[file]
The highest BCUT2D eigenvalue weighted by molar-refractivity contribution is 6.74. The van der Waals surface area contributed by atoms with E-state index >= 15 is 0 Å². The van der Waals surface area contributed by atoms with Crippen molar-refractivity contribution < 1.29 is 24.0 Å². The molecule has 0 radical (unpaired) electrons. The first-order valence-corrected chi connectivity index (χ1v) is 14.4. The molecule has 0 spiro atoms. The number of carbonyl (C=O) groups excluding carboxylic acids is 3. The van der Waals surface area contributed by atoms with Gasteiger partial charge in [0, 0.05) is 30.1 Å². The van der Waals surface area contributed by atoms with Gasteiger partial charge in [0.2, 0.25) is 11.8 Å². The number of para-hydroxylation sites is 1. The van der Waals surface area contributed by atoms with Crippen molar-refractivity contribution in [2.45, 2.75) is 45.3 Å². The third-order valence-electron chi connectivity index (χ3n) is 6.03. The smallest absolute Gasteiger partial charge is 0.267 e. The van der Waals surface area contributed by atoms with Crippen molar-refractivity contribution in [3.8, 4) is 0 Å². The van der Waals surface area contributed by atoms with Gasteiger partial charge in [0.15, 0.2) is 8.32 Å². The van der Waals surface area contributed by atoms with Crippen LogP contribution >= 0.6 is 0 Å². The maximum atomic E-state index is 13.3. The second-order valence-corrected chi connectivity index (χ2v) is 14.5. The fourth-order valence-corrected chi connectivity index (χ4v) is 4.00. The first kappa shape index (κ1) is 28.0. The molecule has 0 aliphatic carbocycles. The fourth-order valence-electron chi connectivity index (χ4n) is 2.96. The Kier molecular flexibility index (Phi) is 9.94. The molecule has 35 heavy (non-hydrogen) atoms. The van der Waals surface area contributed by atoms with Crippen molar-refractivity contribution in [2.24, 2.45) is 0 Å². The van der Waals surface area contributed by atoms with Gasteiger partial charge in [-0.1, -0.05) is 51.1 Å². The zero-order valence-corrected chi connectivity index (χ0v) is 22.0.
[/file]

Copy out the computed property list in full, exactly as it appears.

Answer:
The highest BCUT2D eigenvalue weighted by molar-refractivity contribution is 6.74. The van der Waals surface area contributed by atoms with E-state index >= 15 is 0 Å². The van der Waals surface area contributed by atoms with Crippen molar-refractivity contribution < 1.29 is 24.0 Å². The molecule has 0 radical (unpaired) electrons. The first-order valence-corrected chi connectivity index (χ1v) is 14.4. The molecule has 0 spiro atoms. The number of carbonyl (C=O) groups excluding carboxylic acids is 3. The van der Waals surface area contributed by atoms with Gasteiger partial charge in [0, 0.05) is 30.1 Å². The van der Waals surface area contributed by atoms with Gasteiger partial charge in [0.2, 0.25) is 11.8 Å². The number of para-hydroxylation sites is 1. The van der Waals surface area contributed by atoms with Crippen molar-refractivity contribution in [2.45, 2.75) is 45.3 Å². The third-order valence-electron chi connectivity index (χ3n) is 6.03. The smallest absolute Gasteiger partial charge is 0.267 e. The van der Waals surface area contributed by atoms with Crippen molar-refractivity contribution in [3.8, 4) is 0 Å². The van der Waals surface area contributed by atoms with Gasteiger partial charge in [0.15, 0.2) is 8.32 Å². The van der Waals surface area contributed by atoms with Crippen LogP contribution >= 0.6 is 0 Å². The maximum atomic E-state index is 13.3. The second-order valence-corrected chi connectivity index (χ2v) is 14.5. The fourth-order valence-corrected chi connectivity index (χ4v) is 4.00. The first kappa shape index (κ1) is 28.0. The molecule has 0 aliphatic carbocycles. The fourth-order valence-electron chi connectivity index (χ4n) is 2.96. The Kier molecular flexibility index (Phi) is 9.94. The molecule has 35 heavy (non-hydrogen) atoms. The van der Waals surface area contributed by atoms with Crippen molar-refractivity contribution in [2.24, 2.45) is 0 Å². The van der Waals surface area contributed by atoms with Gasteiger partial charge in [-0.1, -0.05) is 51.1 Å². The zero-order valence-corrected chi connectivity index (χ0v) is 22.0.